PC: The theme of the consequences of mixing religion and politics was part of the story from the beginning. The title of the first book, The Way of Edan, is the name of a religion, and I chose a stained glass window for the cover art with the purpose of nodding toward how important religion is in the story. Being the son, grandson, and great-grandson of Protestant ministers, I suppose that religion is in my cultural DNA, so to speak. Though I do not participate in institutional religion myself, I still consider myself a spiritual person, and I have deep affection for the faith that I grew up in. As I look back, I can see how writing The Edan Trilogy has been my way of exploring how religion has been a source of both connection between people and divisions among people, a calling to love others and a rallying point for hatred of others, a tool for mercy and an excuse for bigotry. Like a lot of other things that involve humans, religion is complicated, and perhaps on some level I’m trying to work out how I feel about it.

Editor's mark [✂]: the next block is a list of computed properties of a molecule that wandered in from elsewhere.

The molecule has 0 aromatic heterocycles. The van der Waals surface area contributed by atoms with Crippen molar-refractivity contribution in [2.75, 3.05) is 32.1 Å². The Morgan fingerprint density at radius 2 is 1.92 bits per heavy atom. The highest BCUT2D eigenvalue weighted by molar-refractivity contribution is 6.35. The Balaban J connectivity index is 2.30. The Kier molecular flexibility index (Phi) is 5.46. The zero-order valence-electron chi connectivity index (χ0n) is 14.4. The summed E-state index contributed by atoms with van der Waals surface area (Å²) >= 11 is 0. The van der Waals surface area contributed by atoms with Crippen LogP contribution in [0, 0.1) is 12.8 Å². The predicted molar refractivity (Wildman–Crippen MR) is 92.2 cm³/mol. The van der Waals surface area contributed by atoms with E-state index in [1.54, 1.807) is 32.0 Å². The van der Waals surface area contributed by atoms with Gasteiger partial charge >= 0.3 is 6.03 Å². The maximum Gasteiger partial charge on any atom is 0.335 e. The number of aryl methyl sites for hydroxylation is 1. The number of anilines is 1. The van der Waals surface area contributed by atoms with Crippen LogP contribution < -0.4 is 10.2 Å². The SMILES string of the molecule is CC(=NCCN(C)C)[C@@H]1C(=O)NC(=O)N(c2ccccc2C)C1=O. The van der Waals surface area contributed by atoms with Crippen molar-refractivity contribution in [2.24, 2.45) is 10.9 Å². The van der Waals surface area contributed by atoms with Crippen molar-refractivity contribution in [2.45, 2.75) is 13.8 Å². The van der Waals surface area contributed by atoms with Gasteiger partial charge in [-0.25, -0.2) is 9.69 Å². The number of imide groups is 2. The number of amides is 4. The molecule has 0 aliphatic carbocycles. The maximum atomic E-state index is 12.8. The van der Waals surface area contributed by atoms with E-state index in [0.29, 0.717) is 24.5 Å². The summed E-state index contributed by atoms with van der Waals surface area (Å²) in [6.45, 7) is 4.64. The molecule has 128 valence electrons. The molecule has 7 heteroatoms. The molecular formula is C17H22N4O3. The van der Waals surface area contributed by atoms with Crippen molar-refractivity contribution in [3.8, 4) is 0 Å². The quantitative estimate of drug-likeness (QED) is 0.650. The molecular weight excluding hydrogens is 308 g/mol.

VR: Do you think it’s important for writers to come to the page with ideas about themes they’d like to explore? Do you think that themes can be discovered along the way? Do you seek to enhance additional themes in your revision work?

PC: It depends on the writer. There’s not one correct way to write. That said, I tend to enjoy books that are theme-driven, and so I try to write that sort of thing. There are certain themes that I plan on including in the story, and then there are themes that the story tells me to include along the way. For me, it’s important to have at least some idea of the themes I’m exploring, and these tend not just to give weight to the story, but also to serve as the core around which the story coalesces. But I don’t think every writer needs to be conscious of themes before diving into the story.

VR: Our journeys are also similar in that we both sought a traditional publishing deal before self-publishing. How did you decide the time was right to move to self-publication? Do you have any regrets about not publishing sooner? Did you have hesitations about self-publishing at any point along the way? Are there any specific changes that have come about that helped to change your mind?